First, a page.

Democrats & Liberals Archives

The Nuclear Option

The House passed the Employee Free Choice Act which makes the process of unionizing easier and more transparent. Senate Republicans vowed to filibuster the bill. For anyone wondering why Democrats won’t take decisive action on things like fixing the prescription drug program and changing the course of the war in Iraq, there’s your answer — the obstructionist Republican filibuster.

A few years ago when President Bush was nominating controversial Supreme Court justices and Democrats threatened a filibuster, Senate Republicans countered with "the nuclear option". They vowed to end the "tyranny by the minority" by eliminating the ability to filibuster. Only a bi-partisan agreement brokered by the "gang of fourteen", where Democrats promised to filibuster only under "extraordinary circumstances", averted Republicans intent on eliminating the filibuster rule.

Now that the shoe is on the other foot, Democrats can't sneeze without drawing a Republican filibuster.

This obstructionist tactic will work for Republicans in the short term, but at some point Americans will get annoyed with this small number of minority party legislators thwarting their will. Americans voted for change last November and God help the politician who gets in their way.

If Republicans keep obstructing rather than constructively participating in the governance of this country we'll see a filibuster-proof Democratic majority in Congress and a Democrat in the White House in 2008. Keep it up, McConnell. You're doing the Lord's work.

Posted by American Pundit at March 3, 2007 2:27 AM
Comments
Comment #210297

The Dems want to abolish the secret ballot for union certification elections. Thank God the Republicans are willing to defend the right of workers to say no to this blatant pandering to Dem contributors.

This issue is now discussed on all three parts of watchblog. I guess Dems think it is a good thing.

It is amazing that the Dems would so openly give up the ideals they claim to support to pay back a big consituency.

When Dems were out of power, they could claim to be better.

Posted by: Jack at March 3, 2007 8:27 AM
Comment #210310

The beauty of the american system is the fact that the minority does have a say. If people in this country don’t like the fact that fillibusters can be used, I think they should look at the systems of government in say, Canada, or Great Britian. Bush and company had the advantage of a parlimentary system for the last six years. Do you see where that got them? out of power in the house and minority in the senate, in two years most likley out of the presidency. The system is a pain in the neck, but it ultimately works better than any other in the world. As the saying goes: It’s good to be the king!

Posted by: anthony at March 3, 2007 10:46 AM
Comment #210314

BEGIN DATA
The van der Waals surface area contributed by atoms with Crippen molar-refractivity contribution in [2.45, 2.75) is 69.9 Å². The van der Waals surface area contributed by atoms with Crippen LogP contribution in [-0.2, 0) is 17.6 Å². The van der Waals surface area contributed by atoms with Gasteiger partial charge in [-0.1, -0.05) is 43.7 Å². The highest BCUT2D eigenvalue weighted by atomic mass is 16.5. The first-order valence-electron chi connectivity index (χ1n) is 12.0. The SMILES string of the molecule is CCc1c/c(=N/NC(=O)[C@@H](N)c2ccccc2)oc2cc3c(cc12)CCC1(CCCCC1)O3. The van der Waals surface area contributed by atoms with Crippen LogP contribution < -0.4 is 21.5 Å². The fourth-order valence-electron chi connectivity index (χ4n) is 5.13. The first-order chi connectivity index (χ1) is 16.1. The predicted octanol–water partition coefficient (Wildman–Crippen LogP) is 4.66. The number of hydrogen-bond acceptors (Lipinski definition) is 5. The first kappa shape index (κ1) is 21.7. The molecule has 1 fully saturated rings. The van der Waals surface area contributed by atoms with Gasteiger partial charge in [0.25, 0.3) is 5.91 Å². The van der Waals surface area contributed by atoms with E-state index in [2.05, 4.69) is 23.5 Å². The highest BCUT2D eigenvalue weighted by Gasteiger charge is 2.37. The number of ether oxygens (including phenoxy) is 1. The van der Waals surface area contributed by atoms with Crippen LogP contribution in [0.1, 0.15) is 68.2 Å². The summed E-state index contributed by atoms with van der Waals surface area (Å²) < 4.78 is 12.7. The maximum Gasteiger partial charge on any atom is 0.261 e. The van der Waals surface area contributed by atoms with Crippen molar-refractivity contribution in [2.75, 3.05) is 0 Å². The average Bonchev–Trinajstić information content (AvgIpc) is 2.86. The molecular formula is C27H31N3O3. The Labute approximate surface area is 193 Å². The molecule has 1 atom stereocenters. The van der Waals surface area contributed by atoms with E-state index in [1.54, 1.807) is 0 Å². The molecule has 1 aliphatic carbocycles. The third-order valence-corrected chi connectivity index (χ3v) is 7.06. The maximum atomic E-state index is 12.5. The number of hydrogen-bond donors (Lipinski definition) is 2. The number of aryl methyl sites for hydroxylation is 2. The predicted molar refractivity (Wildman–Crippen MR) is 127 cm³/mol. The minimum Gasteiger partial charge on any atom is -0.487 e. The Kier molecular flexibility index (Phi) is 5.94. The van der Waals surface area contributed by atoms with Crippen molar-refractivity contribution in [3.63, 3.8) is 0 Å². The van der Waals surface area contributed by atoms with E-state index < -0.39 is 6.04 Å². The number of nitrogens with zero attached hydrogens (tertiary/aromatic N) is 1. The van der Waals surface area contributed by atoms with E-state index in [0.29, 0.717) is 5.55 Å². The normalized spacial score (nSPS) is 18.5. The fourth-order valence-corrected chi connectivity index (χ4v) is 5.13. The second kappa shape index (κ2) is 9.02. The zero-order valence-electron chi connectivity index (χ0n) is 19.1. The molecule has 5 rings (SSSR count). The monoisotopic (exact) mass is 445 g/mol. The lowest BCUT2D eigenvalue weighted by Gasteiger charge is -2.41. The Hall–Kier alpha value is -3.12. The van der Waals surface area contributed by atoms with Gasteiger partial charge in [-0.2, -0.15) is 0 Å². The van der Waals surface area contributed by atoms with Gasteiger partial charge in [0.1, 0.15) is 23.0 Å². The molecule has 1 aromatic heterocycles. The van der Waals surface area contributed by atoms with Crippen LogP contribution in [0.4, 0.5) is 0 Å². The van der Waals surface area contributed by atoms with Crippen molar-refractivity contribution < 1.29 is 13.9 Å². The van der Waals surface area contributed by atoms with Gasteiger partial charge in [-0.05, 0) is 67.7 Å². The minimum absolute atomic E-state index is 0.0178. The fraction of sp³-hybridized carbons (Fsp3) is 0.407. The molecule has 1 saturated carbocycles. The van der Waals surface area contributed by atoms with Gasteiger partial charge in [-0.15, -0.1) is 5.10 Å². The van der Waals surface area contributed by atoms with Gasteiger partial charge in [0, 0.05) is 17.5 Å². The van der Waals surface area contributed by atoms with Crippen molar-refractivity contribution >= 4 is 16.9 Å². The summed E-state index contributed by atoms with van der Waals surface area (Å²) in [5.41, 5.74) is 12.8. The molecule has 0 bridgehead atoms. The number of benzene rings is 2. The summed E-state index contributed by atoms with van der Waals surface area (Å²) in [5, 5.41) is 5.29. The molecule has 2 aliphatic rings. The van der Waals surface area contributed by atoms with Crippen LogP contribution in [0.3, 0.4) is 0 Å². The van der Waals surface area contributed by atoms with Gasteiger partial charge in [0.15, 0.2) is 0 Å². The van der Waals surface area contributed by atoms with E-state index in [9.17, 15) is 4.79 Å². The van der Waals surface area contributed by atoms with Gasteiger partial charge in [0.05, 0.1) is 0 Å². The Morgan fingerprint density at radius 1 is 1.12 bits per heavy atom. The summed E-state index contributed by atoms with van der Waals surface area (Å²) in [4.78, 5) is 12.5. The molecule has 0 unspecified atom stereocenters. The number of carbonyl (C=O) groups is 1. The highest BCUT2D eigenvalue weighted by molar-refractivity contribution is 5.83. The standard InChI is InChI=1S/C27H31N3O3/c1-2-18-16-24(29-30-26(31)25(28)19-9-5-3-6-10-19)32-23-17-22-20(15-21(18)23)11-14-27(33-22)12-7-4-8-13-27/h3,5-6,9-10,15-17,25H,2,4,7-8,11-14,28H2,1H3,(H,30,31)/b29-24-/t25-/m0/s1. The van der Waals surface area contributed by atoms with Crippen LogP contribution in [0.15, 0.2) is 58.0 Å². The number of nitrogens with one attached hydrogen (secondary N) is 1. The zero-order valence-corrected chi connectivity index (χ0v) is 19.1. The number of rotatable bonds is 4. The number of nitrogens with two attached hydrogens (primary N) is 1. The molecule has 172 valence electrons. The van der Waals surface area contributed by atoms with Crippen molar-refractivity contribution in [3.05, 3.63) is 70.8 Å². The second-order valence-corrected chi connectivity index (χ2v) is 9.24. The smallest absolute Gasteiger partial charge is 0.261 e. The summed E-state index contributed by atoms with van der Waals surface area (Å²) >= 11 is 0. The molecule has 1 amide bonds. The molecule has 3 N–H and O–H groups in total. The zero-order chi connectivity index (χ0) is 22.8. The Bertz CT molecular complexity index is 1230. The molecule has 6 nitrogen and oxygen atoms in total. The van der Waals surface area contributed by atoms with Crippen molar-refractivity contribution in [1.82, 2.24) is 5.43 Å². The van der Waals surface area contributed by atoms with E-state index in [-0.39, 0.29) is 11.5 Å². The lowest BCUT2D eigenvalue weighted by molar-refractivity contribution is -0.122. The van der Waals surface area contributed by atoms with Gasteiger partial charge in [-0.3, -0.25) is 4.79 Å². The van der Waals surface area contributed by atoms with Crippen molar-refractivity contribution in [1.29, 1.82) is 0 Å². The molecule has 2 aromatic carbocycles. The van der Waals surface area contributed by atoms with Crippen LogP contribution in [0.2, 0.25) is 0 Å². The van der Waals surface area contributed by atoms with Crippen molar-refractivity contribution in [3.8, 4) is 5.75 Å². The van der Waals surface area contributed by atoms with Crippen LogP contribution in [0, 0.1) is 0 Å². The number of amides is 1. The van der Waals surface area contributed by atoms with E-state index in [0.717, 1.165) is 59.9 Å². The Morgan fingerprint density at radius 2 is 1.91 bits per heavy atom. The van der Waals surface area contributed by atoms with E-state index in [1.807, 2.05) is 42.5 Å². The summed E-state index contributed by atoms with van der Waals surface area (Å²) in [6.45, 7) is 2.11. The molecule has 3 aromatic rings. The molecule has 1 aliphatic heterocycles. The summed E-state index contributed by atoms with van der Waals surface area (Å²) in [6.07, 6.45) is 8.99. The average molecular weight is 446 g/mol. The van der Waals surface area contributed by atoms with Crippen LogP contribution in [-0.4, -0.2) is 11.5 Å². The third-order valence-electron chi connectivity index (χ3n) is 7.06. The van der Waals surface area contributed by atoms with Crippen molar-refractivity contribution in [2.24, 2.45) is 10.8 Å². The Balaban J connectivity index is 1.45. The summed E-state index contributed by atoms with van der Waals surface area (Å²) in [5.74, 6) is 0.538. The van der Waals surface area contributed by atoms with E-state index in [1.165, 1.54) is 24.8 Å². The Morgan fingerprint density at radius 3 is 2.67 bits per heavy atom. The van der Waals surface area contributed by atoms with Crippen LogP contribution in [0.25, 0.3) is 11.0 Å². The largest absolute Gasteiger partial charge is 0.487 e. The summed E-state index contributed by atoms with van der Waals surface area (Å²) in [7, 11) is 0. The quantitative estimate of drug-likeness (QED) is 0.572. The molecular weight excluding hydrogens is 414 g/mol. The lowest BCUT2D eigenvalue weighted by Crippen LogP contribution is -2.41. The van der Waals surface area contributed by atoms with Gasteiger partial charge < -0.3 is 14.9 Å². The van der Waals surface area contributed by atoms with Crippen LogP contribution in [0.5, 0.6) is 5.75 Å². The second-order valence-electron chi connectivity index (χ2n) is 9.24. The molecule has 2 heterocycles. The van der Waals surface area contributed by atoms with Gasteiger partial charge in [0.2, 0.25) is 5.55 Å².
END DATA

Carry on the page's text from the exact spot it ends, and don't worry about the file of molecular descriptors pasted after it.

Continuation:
Thank God the Republicans are willing to defend the right of workers …

How “Orwellian” of you Jack. The last time Republicans gathered together to defended workers we had only 48 states.

Posted by: Steve K at March 3, 2007 10:58 AM
Comment #210321

I couldn’t agree more, AP.

Posted by: Adrienne at March 3, 2007 11:34 AM
Comment #210337

Great article about a great Democratic achievement. Finally, we are paying attention to the little guy who must work for a living, rather than to the rich plutocrat.

For too long business and its Republican cohorts have done their very best to defang the NLRB and to intimidate workers from joining unions. Now the Democrats have struck a blow for the worker.

We know damn well it will not become law because Republicans, who love business and hate workers, will obfuscate, fillibuster and veto this legislation.

However, there will be a record made. The public will know who is against the worker struggling to make a living. We Democrats will have ammunition to knock off these worker haters and replace them with legislators attuned to the common man in 2008.

Posted by: Paul Siegel at March 3, 2007 2:29 PM
Comment #210356

Jack

” Thank God the Republicans are willing to defend the right of workers to say no to this blatant pandering to Dem contributors.”

I hope you are not serious here Jack. Painting the republicans in a picture of sainthood and as the defender of workers rights goes against every notion most working people have of your party. But on the other hand I guess it is good that your virtuous party is looking out for the best interests of us working simpletons. Thanks, but no thanks. I will just have to take my chances with the only party that has ever worked to maintain and further the rights of the american worker. Even despite your feeble attempts at convuluting good legislation.


Posted by: ILdem at March 3, 2007 4:00 PM
Comment #210359

Paul

YES. Let the Republicans be known for defending the secret ballot. Go ahead. Spread the news.

ILdem

About half the voters in America vote Republican and half Democrat in any give election in the last 30 years. I expect most of those people work for a living. THe old idea of “worker” is just an old idea.

The idea that Republicans are defending the right to a secret ballot may be a new idea to you, but it has been a cornerstone of Republican ideals since the Civil War. Back then, the Dems in the South had a bit of a problem with that secret ballot thing too, come to think of it.